Wattal, Sunil; Mudambi, Susan; Burtch, Gordon; Schuff, David (David Michael); Kumar, Subodha (Temple University. Libraries, 2020)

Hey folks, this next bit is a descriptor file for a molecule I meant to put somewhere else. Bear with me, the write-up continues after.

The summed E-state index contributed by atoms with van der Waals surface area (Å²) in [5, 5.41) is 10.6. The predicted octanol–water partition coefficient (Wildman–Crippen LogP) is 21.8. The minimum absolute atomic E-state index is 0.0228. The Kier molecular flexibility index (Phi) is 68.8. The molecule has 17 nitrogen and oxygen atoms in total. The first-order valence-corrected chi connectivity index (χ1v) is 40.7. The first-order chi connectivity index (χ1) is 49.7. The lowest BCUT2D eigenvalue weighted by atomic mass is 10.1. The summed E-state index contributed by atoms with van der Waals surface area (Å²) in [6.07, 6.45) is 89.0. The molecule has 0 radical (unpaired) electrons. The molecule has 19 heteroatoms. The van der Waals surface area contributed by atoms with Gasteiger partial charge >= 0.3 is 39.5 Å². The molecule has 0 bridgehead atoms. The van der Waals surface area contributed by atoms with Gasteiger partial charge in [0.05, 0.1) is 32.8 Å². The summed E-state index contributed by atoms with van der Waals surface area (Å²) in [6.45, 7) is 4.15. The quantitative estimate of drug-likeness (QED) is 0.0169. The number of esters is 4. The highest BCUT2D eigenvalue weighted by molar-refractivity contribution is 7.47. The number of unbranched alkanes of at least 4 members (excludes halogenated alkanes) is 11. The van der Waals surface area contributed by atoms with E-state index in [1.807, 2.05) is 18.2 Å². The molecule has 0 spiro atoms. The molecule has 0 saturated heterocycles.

This research examines the relationship between online and offline sales in an omnichannel sales environment centered around the selling of parking spaces. This dissertation consists of a pilot study followed by an expanded study. The studies delved into the effects of e-commerce additions upon traditional brick and mortar revenue channels. The parking industry was selected as the backdrop, given the high degree of current relevant concerns in this space around internet sales-related cannibalization concerns against physical stores, and given the author’s substantial access to relevant research data. Data was collected for an intervention group and a control group from a leading parking management firm with thousands of parking garages located across North America. In the pilot study, and using panel data gathered from the firm, we sought to examine the effects of an online intervention to existing aggregate revenues through the implementation of a new 3rd party e-commerce sales channel (Parkwhiz.com). Under the intervention group, data was collected on 1.7 million revenue transactions over an approximately two-year period, from 2016 through 2018 across 15 parking properties in New York City. The control group consisted of 493,950 revenue transaction entries, also spanning a roughly two-year period from 2016 through 2018, and across 28 different parking properties throughout the City of New York. A fixed-effect model was used for analyzing the data, which came with unforeseen challenges of balance, outlier concerns, and sample size. Ultimately, insignificant results were observed, but these were attributed mainly to difficulties in data structure and sample size (N = 386) of daily revenue observations. Despite those challenges, individual summary statistics showed potential strength in the primary hypothesis, and this motivated further examination. In the expanded study, an adapted approach from the pilot was used to correct for a majority of its shortcomings in the data structure, sample size, balance, and modeling. Further, several moderating components were incorporated to test practice relevant relationships between revenue, the competitive landscape, and online search sessions. Using the same primary hypothesis from the pilot study, the expanded work provided for 15 intervention group properties and 15 control group properties in New York City, with a balanced dataset of 90 days pre-intervention and 90 days post-intervention for each property examined in the year 2018 or 2019. The original hypothesis (H1A) evaluates whether or not an online intervention increases total revenue at a given location. Additional hypotheses (H1B) evaluating whether offline revenue sources are affected by the online intervention, (H2) moderation of revenue by the volume of competition using the same online channel, (H3) moderation of revenue by the volume of parking locations in the marketplace (zip code area) regardless of selling online or offline, and (H4) revenue predicted by the volume of online searches for parking occurring in the marketplace. Sample sizes ranged from N = 3,491 to 5,098 across our various regression models. Our overall H1 outcomes (across four different regression models) showed strong statistical significance with p-values less than 0.001, and moderate R^2 scores between 37%-47% for the online ParkWhiz intervention. Online intervention increases revenue per parking space in the range of $1.171 to $1.196 in the experiment. The results provide support for the proposition that adding an online sales channel to an existing body of physical parking facilities is additive, non-cannibalistic and overall productive for the business. Our H2 and H3 study outcomes were inconclusive, as the moderators were not significant. The tests of the moderating effects in H2 and H3 provided no practical results, other than perhaps anecdotal perception to supplement the other findings. The testing of H4 did show significance in the importance of the assessment of online search demand in a given zip code as an amplifier of the effect of online intervention on parking revenue. Search volume is positively related to a change in the net new revenues. Overall, the analysis generated learnings valuable for future researchers to expand upon through better data gathering, statistical models, and analysis. In totality, the desired contribution of this body of research is to provide today’s brick and mortar business manager with strategic insights into the conditions needed to make healthy e-commerce decisions, based on observable market conditions, in an omnichannel environment that combines online and offline models for maximum aggregate revenue growth. Avoidance or minimization of cannibalization between existing channels and new channels can ensure success. Our work demonstrates several critical aspects of the phenomena of successful online and offline channel cohabitation with practical conclusions for the strategic decision-maker to use in reaching that equilibrium, and leaves a discernible path for future researchers to supplement our efforts with additional moderating variables. Keywords: Omnichannel, cannibalization; externality; brick and mortar; platform; two-sided marketplace; e-commerce; parking; retail; online/offline; distribution; multi-channel; cross-channel; offline-to-online service platform, channel addition, mobile apps.